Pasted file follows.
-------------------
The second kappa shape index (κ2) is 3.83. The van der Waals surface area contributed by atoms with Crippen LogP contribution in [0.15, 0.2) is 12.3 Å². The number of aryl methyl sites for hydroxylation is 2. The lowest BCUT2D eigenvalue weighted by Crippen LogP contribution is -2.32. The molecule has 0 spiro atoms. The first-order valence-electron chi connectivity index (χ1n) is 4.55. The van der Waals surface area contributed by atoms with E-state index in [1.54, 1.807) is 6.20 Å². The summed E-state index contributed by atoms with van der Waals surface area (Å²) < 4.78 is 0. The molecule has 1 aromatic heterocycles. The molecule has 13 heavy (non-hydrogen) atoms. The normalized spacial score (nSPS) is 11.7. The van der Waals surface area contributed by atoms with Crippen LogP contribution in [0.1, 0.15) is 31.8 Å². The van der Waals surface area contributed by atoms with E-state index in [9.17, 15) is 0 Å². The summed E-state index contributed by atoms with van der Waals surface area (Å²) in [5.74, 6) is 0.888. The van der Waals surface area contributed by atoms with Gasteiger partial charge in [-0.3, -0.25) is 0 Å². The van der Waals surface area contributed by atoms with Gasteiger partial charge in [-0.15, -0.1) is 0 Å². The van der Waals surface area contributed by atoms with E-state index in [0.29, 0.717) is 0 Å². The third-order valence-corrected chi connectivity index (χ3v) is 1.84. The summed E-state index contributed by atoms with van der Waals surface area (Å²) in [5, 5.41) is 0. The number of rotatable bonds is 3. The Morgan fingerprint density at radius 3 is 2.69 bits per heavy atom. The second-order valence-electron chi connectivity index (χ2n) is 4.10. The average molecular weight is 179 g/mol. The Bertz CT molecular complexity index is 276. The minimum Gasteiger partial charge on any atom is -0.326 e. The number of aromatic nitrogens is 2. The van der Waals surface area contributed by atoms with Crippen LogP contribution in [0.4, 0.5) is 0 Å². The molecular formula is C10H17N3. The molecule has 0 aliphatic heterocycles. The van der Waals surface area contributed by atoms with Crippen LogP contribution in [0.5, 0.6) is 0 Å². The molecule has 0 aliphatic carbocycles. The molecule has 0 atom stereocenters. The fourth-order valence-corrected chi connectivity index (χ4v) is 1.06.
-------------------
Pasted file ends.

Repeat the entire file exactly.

The second kappa shape index (κ2) is 3.83. The van der Waals surface area contributed by atoms with Crippen LogP contribution in [0.15, 0.2) is 12.3 Å². The number of aryl methyl sites for hydroxylation is 2. The lowest BCUT2D eigenvalue weighted by Crippen LogP contribution is -2.32. The molecule has 0 spiro atoms. The first-order valence-electron chi connectivity index (χ1n) is 4.55. The van der Waals surface area contributed by atoms with E-state index in [1.54, 1.807) is 6.20 Å². The summed E-state index contributed by atoms with van der Waals surface area (Å²) < 4.78 is 0. The molecule has 1 aromatic heterocycles. The molecule has 13 heavy (non-hydrogen) atoms. The normalized spacial score (nSPS) is 11.7. The van der Waals surface area contributed by atoms with Crippen LogP contribution in [0.1, 0.15) is 31.8 Å². The van der Waals surface area contributed by atoms with E-state index in [9.17, 15) is 0 Å². The summed E-state index contributed by atoms with van der Waals surface area (Å²) in [5.74, 6) is 0.888. The van der Waals surface area contributed by atoms with Gasteiger partial charge in [-0.3, -0.25) is 0 Å². The van der Waals surface area contributed by atoms with Gasteiger partial charge in [-0.15, -0.1) is 0 Å². The van der Waals surface area contributed by atoms with E-state index in [0.29, 0.717) is 0 Å². The third-order valence-corrected chi connectivity index (χ3v) is 1.84. The summed E-state index contributed by atoms with van der Waals surface area (Å²) in [5, 5.41) is 0. The number of rotatable bonds is 3. The Morgan fingerprint density at radius 3 is 2.69 bits per heavy atom. The second-order valence-electron chi connectivity index (χ2n) is 4.10. The average molecular weight is 179 g/mol. The Bertz CT molecular complexity index is 276. The minimum Gasteiger partial charge on any atom is -0.326 e. The number of aromatic nitrogens is 2. The van der Waals surface area contributed by atoms with Crippen LogP contribution in [0.4, 0.5) is 0 Å². The molecular formula is C10H17N3. The molecule has 0 aliphatic heterocycles. The van der Waals surface area contributed by atoms with Crippen LogP contribution in [0.5, 0.6) is 0 Å². The molecule has 0 aliphatic carbocycles. The molecule has 0 atom stereocenters. The fourth-order valence-corrected chi connectivity index (χ4v) is 1.06.